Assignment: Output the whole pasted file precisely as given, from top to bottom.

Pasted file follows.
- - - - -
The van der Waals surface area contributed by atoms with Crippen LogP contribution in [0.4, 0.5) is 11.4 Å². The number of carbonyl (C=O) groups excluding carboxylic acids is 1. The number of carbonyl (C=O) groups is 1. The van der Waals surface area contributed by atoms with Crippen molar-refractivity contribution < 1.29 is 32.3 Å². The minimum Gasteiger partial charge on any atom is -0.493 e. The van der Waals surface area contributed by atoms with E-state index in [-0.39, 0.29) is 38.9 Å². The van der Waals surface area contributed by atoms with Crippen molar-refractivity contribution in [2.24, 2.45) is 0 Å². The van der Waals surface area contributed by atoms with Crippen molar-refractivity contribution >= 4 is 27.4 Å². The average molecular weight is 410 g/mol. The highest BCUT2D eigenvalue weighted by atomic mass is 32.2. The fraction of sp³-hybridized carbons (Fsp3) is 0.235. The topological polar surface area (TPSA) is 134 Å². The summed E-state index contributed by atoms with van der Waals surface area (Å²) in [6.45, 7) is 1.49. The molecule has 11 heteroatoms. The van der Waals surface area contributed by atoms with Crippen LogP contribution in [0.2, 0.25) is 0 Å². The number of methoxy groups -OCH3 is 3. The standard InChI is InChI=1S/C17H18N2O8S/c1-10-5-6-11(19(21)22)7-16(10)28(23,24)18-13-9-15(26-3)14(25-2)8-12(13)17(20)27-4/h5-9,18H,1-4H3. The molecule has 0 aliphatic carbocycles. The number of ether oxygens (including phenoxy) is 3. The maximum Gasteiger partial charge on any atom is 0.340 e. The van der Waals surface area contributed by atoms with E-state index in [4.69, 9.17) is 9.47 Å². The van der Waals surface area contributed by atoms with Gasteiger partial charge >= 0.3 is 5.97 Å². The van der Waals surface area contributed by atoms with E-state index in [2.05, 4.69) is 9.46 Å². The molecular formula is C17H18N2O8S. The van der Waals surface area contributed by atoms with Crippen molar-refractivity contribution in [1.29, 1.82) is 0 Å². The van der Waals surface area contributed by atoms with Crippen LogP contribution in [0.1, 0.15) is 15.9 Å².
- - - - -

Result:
The van der Waals surface area contributed by atoms with Crippen LogP contribution in [0.4, 0.5) is 11.4 Å². The number of carbonyl (C=O) groups excluding carboxylic acids is 1. The number of carbonyl (C=O) groups is 1. The van der Waals surface area contributed by atoms with Crippen molar-refractivity contribution < 1.29 is 32.3 Å². The minimum Gasteiger partial charge on any atom is -0.493 e. The van der Waals surface area contributed by atoms with E-state index in [-0.39, 0.29) is 38.9 Å². The van der Waals surface area contributed by atoms with Crippen molar-refractivity contribution in [2.24, 2.45) is 0 Å². The van der Waals surface area contributed by atoms with Crippen molar-refractivity contribution >= 4 is 27.4 Å². The average molecular weight is 410 g/mol. The highest BCUT2D eigenvalue weighted by atomic mass is 32.2. The fraction of sp³-hybridized carbons (Fsp3) is 0.235. The topological polar surface area (TPSA) is 134 Å². The summed E-state index contributed by atoms with van der Waals surface area (Å²) in [6.45, 7) is 1.49. The molecule has 11 heteroatoms. The van der Waals surface area contributed by atoms with Crippen LogP contribution in [0.2, 0.25) is 0 Å². The number of methoxy groups -OCH3 is 3. The standard InChI is InChI=1S/C17H18N2O8S/c1-10-5-6-11(19(21)22)7-16(10)28(23,24)18-13-9-15(26-3)14(25-2)8-12(13)17(20)27-4/h5-9,18H,1-4H3. The molecule has 0 aliphatic carbocycles. The number of ether oxygens (including phenoxy) is 3. The maximum Gasteiger partial charge on any atom is 0.340 e. The van der Waals surface area contributed by atoms with E-state index in [4.69, 9.17) is 9.47 Å². The van der Waals surface area contributed by atoms with Gasteiger partial charge >= 0.3 is 5.97 Å². The van der Waals surface area contributed by atoms with E-state index in [2.05, 4.69) is 9.46 Å². The molecular formula is C17H18N2O8S. The van der Waals surface area contributed by atoms with Crippen molar-refractivity contribution in [1.29, 1.82) is 0 Å². The van der Waals surface area contributed by atoms with Crippen LogP contribution in [0.1, 0.15) is 15.9 Å².